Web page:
Abstract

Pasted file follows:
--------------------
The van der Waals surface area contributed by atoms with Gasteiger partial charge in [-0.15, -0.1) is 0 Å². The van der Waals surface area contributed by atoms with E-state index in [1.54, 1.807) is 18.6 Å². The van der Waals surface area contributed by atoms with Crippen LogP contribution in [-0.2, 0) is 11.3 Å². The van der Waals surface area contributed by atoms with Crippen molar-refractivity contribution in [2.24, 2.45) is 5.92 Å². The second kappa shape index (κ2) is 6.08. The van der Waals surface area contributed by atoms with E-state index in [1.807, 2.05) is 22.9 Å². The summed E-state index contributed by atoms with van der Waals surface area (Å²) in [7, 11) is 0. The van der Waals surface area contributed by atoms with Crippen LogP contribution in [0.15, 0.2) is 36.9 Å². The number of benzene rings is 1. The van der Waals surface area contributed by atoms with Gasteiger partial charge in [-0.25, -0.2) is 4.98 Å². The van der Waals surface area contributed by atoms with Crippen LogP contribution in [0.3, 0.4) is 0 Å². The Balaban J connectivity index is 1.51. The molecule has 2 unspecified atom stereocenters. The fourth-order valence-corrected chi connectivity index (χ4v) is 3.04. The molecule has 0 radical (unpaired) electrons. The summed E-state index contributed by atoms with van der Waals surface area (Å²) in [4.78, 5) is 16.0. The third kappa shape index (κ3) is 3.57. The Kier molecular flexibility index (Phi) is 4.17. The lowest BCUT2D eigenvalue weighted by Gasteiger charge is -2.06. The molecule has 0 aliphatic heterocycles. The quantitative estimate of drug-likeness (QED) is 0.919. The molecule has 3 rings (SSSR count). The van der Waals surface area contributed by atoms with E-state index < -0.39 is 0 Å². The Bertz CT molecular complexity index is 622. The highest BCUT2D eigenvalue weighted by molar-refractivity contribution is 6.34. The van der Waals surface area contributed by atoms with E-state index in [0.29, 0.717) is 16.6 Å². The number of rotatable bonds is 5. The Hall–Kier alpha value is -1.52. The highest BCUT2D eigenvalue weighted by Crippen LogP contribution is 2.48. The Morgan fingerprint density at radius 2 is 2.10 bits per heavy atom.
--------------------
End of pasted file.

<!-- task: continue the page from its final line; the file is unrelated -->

Prediction error (“surprise”) affects the rate of learning: We learn more rapidly about cues for which we initially make incorrect predictions than cues for which our initial predictions are correct. The current studies employ electrophysiological measures to reveal early attentional differentiation of events that differ in their previous involvement in errors of predictive judgment. Error-related events attract more attention, as evidenced by features of event-related scalp potentials previously implicated in selective visual attention (selection negativity, augmented anterior N1). The earliest differences detected occurred around 120 msec after stimulus onset, and distributed source localization (LORETA) indicated that the inferior temporal regions were one source of the earliest differences. In addition, stimuli associated with the production of prediction errors show higher dwell times in an eye-tracking procedure. Our data support the view that early attentional processes play a role in human associative learning.

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